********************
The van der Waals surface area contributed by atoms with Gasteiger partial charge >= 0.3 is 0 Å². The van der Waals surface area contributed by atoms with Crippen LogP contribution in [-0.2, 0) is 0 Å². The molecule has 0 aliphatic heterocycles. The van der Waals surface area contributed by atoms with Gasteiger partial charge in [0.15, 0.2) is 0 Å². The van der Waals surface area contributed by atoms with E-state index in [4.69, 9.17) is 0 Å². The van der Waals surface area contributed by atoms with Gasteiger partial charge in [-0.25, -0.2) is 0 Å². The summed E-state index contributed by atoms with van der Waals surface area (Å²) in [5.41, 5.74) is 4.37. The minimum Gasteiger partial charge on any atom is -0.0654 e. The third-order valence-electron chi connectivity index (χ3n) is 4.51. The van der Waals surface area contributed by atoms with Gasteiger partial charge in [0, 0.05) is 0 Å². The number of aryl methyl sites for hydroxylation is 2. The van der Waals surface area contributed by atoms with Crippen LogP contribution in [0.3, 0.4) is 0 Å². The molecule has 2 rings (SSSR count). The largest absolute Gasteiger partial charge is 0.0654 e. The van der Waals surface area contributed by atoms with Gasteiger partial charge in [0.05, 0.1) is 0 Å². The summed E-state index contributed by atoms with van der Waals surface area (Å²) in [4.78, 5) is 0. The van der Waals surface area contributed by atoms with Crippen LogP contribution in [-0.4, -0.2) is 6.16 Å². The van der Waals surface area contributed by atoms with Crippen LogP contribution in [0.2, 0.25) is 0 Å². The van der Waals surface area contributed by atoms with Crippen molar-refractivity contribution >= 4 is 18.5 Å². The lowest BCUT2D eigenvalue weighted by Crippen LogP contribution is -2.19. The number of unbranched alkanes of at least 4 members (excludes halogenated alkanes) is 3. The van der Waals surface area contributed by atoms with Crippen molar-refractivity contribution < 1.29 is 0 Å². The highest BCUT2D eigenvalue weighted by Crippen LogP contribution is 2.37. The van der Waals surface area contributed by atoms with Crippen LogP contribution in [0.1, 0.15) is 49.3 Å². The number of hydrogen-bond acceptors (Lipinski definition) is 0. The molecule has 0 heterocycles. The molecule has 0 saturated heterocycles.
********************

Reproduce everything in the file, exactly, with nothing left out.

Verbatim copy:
The van der Waals surface area contributed by atoms with Gasteiger partial charge >= 0.3 is 0 Å². The van der Waals surface area contributed by atoms with Crippen LogP contribution in [-0.2, 0) is 0 Å². The molecule has 0 aliphatic heterocycles. The van der Waals surface area contributed by atoms with Gasteiger partial charge in [0.15, 0.2) is 0 Å². The van der Waals surface area contributed by atoms with E-state index in [4.69, 9.17) is 0 Å². The van der Waals surface area contributed by atoms with Gasteiger partial charge in [-0.25, -0.2) is 0 Å². The summed E-state index contributed by atoms with van der Waals surface area (Å²) in [5.41, 5.74) is 4.37. The minimum Gasteiger partial charge on any atom is -0.0654 e. The third-order valence-electron chi connectivity index (χ3n) is 4.51. The van der Waals surface area contributed by atoms with Gasteiger partial charge in [0, 0.05) is 0 Å². The number of aryl methyl sites for hydroxylation is 2. The van der Waals surface area contributed by atoms with Crippen LogP contribution in [0.3, 0.4) is 0 Å². The molecule has 2 rings (SSSR count). The largest absolute Gasteiger partial charge is 0.0654 e. The van der Waals surface area contributed by atoms with Gasteiger partial charge in [0.05, 0.1) is 0 Å². The summed E-state index contributed by atoms with van der Waals surface area (Å²) in [4.78, 5) is 0. The van der Waals surface area contributed by atoms with Crippen LogP contribution in [-0.4, -0.2) is 6.16 Å². The van der Waals surface area contributed by atoms with Crippen LogP contribution in [0.2, 0.25) is 0 Å². The van der Waals surface area contributed by atoms with Crippen molar-refractivity contribution >= 4 is 18.5 Å². The lowest BCUT2D eigenvalue weighted by Crippen LogP contribution is -2.19. The number of unbranched alkanes of at least 4 members (excludes halogenated alkanes) is 3. The van der Waals surface area contributed by atoms with Crippen molar-refractivity contribution < 1.29 is 0 Å². The highest BCUT2D eigenvalue weighted by Crippen LogP contribution is 2.37. The van der Waals surface area contributed by atoms with Crippen LogP contribution in [0.1, 0.15) is 49.3 Å². The number of hydrogen-bond acceptors (Lipinski definition) is 0. The molecule has 0 heterocycles. The molecule has 0 saturated heterocycles.